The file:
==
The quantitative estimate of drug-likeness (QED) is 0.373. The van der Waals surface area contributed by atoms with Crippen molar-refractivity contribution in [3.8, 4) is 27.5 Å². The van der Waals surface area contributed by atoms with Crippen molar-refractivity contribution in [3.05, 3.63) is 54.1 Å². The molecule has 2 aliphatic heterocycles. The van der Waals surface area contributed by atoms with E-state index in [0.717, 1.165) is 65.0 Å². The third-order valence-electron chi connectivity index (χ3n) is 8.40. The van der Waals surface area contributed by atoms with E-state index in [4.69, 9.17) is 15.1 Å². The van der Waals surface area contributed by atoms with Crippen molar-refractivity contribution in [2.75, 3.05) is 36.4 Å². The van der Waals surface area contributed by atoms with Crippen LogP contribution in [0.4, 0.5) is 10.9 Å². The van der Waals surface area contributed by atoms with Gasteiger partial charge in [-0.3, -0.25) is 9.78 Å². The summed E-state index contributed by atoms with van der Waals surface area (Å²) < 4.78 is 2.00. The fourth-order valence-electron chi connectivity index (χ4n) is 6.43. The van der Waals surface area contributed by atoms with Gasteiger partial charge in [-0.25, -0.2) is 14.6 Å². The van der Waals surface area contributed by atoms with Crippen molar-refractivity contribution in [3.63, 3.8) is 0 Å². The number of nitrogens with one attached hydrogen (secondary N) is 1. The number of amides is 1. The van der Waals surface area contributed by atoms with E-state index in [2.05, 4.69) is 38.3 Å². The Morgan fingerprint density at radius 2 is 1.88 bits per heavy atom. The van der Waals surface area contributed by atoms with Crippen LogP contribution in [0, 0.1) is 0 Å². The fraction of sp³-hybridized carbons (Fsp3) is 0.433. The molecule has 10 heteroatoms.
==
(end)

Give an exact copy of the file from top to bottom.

The quantitative estimate of drug-likeness (QED) is 0.373. The van der Waals surface area contributed by atoms with Crippen molar-refractivity contribution in [3.8, 4) is 27.5 Å². The van der Waals surface area contributed by atoms with Crippen molar-refractivity contribution in [3.05, 3.63) is 54.1 Å². The molecule has 2 aliphatic heterocycles. The van der Waals surface area contributed by atoms with E-state index in [0.717, 1.165) is 65.0 Å². The third-order valence-electron chi connectivity index (χ3n) is 8.40. The van der Waals surface area contributed by atoms with E-state index in [4.69, 9.17) is 15.1 Å². The van der Waals surface area contributed by atoms with Crippen molar-refractivity contribution in [2.75, 3.05) is 36.4 Å². The van der Waals surface area contributed by atoms with Crippen LogP contribution in [0.4, 0.5) is 10.9 Å². The van der Waals surface area contributed by atoms with Gasteiger partial charge in [-0.3, -0.25) is 9.78 Å². The summed E-state index contributed by atoms with van der Waals surface area (Å²) < 4.78 is 2.00. The fourth-order valence-electron chi connectivity index (χ4n) is 6.43. The van der Waals surface area contributed by atoms with Gasteiger partial charge in [-0.25, -0.2) is 14.6 Å². The van der Waals surface area contributed by atoms with Crippen molar-refractivity contribution in [3.63, 3.8) is 0 Å². The number of nitrogens with one attached hydrogen (secondary N) is 1. The number of amides is 1. The van der Waals surface area contributed by atoms with E-state index in [2.05, 4.69) is 38.3 Å². The Morgan fingerprint density at radius 2 is 1.88 bits per heavy atom. The van der Waals surface area contributed by atoms with Crippen LogP contribution in [0, 0.1) is 0 Å². The fraction of sp³-hybridized carbons (Fsp3) is 0.433. The molecule has 10 heteroatoms.